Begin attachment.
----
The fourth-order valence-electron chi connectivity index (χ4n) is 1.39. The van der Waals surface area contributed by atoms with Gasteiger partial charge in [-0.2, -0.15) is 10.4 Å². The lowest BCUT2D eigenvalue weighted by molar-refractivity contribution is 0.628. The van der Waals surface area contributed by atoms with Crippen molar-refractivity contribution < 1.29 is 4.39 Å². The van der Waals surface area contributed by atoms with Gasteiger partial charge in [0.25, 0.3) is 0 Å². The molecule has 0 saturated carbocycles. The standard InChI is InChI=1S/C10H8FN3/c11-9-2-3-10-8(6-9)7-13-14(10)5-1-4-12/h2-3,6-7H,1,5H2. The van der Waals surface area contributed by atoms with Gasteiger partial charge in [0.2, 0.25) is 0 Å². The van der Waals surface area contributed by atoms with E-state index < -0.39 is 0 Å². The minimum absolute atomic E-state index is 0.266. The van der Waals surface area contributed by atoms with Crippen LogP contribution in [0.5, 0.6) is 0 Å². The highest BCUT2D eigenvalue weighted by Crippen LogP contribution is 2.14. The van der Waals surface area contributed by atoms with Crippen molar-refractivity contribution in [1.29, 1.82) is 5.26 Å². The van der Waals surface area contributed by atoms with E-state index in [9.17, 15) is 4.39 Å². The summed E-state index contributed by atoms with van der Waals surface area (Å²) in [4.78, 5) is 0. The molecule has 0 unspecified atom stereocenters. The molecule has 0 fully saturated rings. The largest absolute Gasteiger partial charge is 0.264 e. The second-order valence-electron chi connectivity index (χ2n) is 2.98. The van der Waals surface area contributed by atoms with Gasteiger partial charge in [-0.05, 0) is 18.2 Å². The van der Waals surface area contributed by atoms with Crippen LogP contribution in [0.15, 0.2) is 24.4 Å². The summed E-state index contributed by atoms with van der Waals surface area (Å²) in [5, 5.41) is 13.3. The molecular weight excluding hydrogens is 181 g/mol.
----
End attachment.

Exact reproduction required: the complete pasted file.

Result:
The fourth-order valence-electron chi connectivity index (χ4n) is 1.39. The van der Waals surface area contributed by atoms with Gasteiger partial charge in [-0.2, -0.15) is 10.4 Å². The lowest BCUT2D eigenvalue weighted by molar-refractivity contribution is 0.628. The van der Waals surface area contributed by atoms with Crippen molar-refractivity contribution < 1.29 is 4.39 Å². The van der Waals surface area contributed by atoms with Gasteiger partial charge in [0.25, 0.3) is 0 Å². The molecule has 0 saturated carbocycles. The standard InChI is InChI=1S/C10H8FN3/c11-9-2-3-10-8(6-9)7-13-14(10)5-1-4-12/h2-3,6-7H,1,5H2. The van der Waals surface area contributed by atoms with Gasteiger partial charge in [0.2, 0.25) is 0 Å². The van der Waals surface area contributed by atoms with E-state index < -0.39 is 0 Å². The minimum absolute atomic E-state index is 0.266. The van der Waals surface area contributed by atoms with Crippen LogP contribution in [0.5, 0.6) is 0 Å². The highest BCUT2D eigenvalue weighted by Crippen LogP contribution is 2.14. The van der Waals surface area contributed by atoms with Crippen molar-refractivity contribution in [1.29, 1.82) is 5.26 Å². The van der Waals surface area contributed by atoms with E-state index in [9.17, 15) is 4.39 Å². The summed E-state index contributed by atoms with van der Waals surface area (Å²) in [4.78, 5) is 0. The molecule has 0 unspecified atom stereocenters. The molecule has 0 fully saturated rings. The largest absolute Gasteiger partial charge is 0.264 e. The second-order valence-electron chi connectivity index (χ2n) is 2.98. The van der Waals surface area contributed by atoms with Gasteiger partial charge in [-0.05, 0) is 18.2 Å². The van der Waals surface area contributed by atoms with Crippen LogP contribution in [0.15, 0.2) is 24.4 Å². The summed E-state index contributed by atoms with van der Waals surface area (Å²) in [5, 5.41) is 13.3. The molecular weight excluding hydrogens is 181 g/mol.